Amy Shelton Maud's Book
01artworks:maud'sbook:01 02artworks:maud'sbook:02 01 04:artworks:maud'sbook:04 05:artworks:maud'sbook:05 06:artworks:maud'sbook:06 07:artworks:maud'sbook:07 08:artworks:maud'sbook:08 09:artworks:maud'sbook:09 10:artworks:maud'sbook:10 11:artworks:maud'sbook:11 12:artworks:maud'sbook:12 13:artworks:maud'sbook:13 14:artworks:maud'sbook:14 15:artworks:maud'sbook:15 16:artworks:maud'sbook:16 17:artworks:maud'sbook:17 18:artworks:maud'sbook:18 19:artworks:maud'sbook:19 20:artworks:maud'sbook:20 03artworks:maud'sbook:03  06  10  11 02 03 04 05 07 09 Maud's Autograph Book 08

Maudís Book is a series of 30 individual artworks, each an excavation of a page from a family treasure - my paternal Great Grandmotherís First World War autograph book.

Maud Empson, my great grandmother, was born in Holt, Norfolk in 1895. At the outbreak of the Great War, Maud, aged 18, and her younger sister Dot, accompanied her father on his daily bread delivery to the training camp just outside the village. The camp was set up to prepare new recruits for active service in France. Maud carried with her a little book between 1914 and 1918 in which she collected poems and riddles, drawings and musings from the soldiers stationed there. It even includes some hand-written excerpts of musical compositions.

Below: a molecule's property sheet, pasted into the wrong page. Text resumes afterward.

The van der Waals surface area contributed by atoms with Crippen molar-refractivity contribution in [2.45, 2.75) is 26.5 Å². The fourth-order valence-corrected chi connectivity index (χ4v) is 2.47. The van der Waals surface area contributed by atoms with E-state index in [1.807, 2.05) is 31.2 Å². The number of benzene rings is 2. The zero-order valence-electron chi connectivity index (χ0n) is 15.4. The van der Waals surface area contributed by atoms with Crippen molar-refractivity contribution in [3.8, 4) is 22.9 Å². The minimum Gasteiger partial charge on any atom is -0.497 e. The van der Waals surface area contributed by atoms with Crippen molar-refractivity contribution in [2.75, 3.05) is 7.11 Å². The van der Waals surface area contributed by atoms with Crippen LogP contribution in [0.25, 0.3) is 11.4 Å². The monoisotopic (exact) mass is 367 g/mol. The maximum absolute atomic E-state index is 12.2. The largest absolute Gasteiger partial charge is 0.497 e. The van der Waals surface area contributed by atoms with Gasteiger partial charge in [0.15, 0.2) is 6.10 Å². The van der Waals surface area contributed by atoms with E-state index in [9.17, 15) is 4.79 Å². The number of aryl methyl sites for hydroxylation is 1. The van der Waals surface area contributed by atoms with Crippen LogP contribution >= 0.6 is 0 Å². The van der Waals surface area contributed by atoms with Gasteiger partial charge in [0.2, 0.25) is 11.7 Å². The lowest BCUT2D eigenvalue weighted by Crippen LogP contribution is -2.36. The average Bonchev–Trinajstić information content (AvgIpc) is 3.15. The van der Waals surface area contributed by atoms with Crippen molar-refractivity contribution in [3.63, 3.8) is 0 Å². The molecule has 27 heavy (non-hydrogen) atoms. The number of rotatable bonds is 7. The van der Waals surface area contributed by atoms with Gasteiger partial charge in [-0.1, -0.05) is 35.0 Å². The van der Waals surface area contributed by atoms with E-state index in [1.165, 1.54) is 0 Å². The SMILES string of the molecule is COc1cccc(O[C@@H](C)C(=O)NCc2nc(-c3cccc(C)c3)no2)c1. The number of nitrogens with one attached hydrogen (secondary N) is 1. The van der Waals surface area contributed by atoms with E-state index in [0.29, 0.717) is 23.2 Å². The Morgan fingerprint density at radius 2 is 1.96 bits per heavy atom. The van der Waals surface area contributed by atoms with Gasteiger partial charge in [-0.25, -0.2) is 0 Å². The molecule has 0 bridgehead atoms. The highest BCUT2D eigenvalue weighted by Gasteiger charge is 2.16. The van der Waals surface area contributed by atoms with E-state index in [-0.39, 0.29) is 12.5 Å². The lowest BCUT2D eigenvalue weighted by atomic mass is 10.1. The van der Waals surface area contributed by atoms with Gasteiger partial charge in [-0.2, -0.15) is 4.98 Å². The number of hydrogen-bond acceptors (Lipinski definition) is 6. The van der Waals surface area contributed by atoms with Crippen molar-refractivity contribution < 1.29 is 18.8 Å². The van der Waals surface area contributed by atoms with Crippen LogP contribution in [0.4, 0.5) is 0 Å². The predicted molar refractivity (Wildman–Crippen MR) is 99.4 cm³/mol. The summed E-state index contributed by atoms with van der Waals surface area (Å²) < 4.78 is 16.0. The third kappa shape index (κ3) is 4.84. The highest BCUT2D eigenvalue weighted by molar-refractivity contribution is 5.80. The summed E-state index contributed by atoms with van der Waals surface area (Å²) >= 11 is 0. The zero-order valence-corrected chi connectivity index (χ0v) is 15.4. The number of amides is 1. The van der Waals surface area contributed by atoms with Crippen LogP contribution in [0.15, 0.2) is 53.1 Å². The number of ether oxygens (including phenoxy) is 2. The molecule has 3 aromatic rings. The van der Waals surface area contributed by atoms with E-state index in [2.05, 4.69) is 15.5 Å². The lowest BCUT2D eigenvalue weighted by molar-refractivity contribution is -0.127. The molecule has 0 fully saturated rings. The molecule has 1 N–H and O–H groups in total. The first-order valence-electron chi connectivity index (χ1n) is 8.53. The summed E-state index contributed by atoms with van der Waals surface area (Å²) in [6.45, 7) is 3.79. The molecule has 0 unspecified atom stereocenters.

The autograph book is a quiet document recording the melancholy and reluctance felt by these young men before being sent to the Front Line.

Constructed from clay, mixed with paper pulp, Maudís Book reads as a series of clay pages, making visible records and tributes to the soldiers who signed the book. As clay tablets they reference the ancient clay writing tablets (cuneiform) from Mesopotamia, made three and a half thousand years ago, serving as recording devices carrying stories as hymns to the fragility of human culture.

Some of the pigments I used to colour the clay were dug from the Somme. Several of the works in this series also have fragments of barbed wire and shrapnel and even remains of personal charms and trinkets which I collected on the battlefields of Northern France (known by the farmers who work this land as ĎThe Metal Harvestí) which I stitched and embedded into their surfaces.

Maudís Book was exhibited at Phoenix Arts Centre, Exeter (2003) as part of the Text Festival ĎExcavation and the Wordí, and at the British Art Fair 2003 at the Royal College of Art, London (represented by Gordon Hepworth Fine Art).
copyright Amy Sheldon 2010